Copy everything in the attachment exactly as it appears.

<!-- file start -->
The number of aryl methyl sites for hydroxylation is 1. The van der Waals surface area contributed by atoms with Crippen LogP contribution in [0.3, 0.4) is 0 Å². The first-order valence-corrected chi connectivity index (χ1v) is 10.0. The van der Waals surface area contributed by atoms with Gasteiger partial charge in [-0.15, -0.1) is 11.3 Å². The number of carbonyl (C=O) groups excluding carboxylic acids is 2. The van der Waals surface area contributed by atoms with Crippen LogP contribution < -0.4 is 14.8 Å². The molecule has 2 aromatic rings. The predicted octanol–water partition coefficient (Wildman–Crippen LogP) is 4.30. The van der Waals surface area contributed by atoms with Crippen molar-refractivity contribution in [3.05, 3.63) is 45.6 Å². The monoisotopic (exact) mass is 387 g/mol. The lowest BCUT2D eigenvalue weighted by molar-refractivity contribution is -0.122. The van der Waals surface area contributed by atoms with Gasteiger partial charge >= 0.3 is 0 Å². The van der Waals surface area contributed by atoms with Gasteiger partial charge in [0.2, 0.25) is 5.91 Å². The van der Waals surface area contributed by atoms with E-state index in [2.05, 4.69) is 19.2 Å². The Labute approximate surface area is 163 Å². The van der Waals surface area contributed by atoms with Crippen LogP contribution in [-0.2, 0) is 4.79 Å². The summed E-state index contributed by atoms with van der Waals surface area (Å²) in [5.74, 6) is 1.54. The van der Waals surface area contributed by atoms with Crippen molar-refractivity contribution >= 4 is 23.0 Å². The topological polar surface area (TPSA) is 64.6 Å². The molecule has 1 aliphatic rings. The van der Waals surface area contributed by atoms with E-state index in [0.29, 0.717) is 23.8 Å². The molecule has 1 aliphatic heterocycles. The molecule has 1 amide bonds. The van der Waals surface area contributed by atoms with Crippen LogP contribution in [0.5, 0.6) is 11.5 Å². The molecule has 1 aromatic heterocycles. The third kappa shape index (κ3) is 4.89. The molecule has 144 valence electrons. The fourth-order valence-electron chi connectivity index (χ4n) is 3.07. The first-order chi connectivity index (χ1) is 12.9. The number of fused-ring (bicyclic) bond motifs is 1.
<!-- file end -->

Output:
The number of aryl methyl sites for hydroxylation is 1. The van der Waals surface area contributed by atoms with Crippen LogP contribution in [0.3, 0.4) is 0 Å². The first-order valence-corrected chi connectivity index (χ1v) is 10.0. The van der Waals surface area contributed by atoms with Gasteiger partial charge in [-0.15, -0.1) is 11.3 Å². The number of carbonyl (C=O) groups excluding carboxylic acids is 2. The van der Waals surface area contributed by atoms with Crippen LogP contribution < -0.4 is 14.8 Å². The molecule has 2 aromatic rings. The predicted octanol–water partition coefficient (Wildman–Crippen LogP) is 4.30. The van der Waals surface area contributed by atoms with Crippen molar-refractivity contribution in [3.05, 3.63) is 45.6 Å². The monoisotopic (exact) mass is 387 g/mol. The lowest BCUT2D eigenvalue weighted by molar-refractivity contribution is -0.122. The van der Waals surface area contributed by atoms with Gasteiger partial charge >= 0.3 is 0 Å². The van der Waals surface area contributed by atoms with Gasteiger partial charge in [0.2, 0.25) is 5.91 Å². The van der Waals surface area contributed by atoms with E-state index in [2.05, 4.69) is 19.2 Å². The Labute approximate surface area is 163 Å². The van der Waals surface area contributed by atoms with Crippen LogP contribution in [-0.2, 0) is 4.79 Å². The summed E-state index contributed by atoms with van der Waals surface area (Å²) in [5.74, 6) is 1.54. The van der Waals surface area contributed by atoms with Crippen molar-refractivity contribution >= 4 is 23.0 Å². The topological polar surface area (TPSA) is 64.6 Å². The molecule has 1 aliphatic rings. The van der Waals surface area contributed by atoms with E-state index in [0.29, 0.717) is 23.8 Å². The molecule has 1 aliphatic heterocycles. The molecule has 1 amide bonds. The van der Waals surface area contributed by atoms with Crippen LogP contribution in [0.5, 0.6) is 11.5 Å². The molecule has 1 aromatic heterocycles. The third kappa shape index (κ3) is 4.89. The molecule has 144 valence electrons. The fourth-order valence-electron chi connectivity index (χ4n) is 3.07. The first-order chi connectivity index (χ1) is 12.9. The number of fused-ring (bicyclic) bond motifs is 1.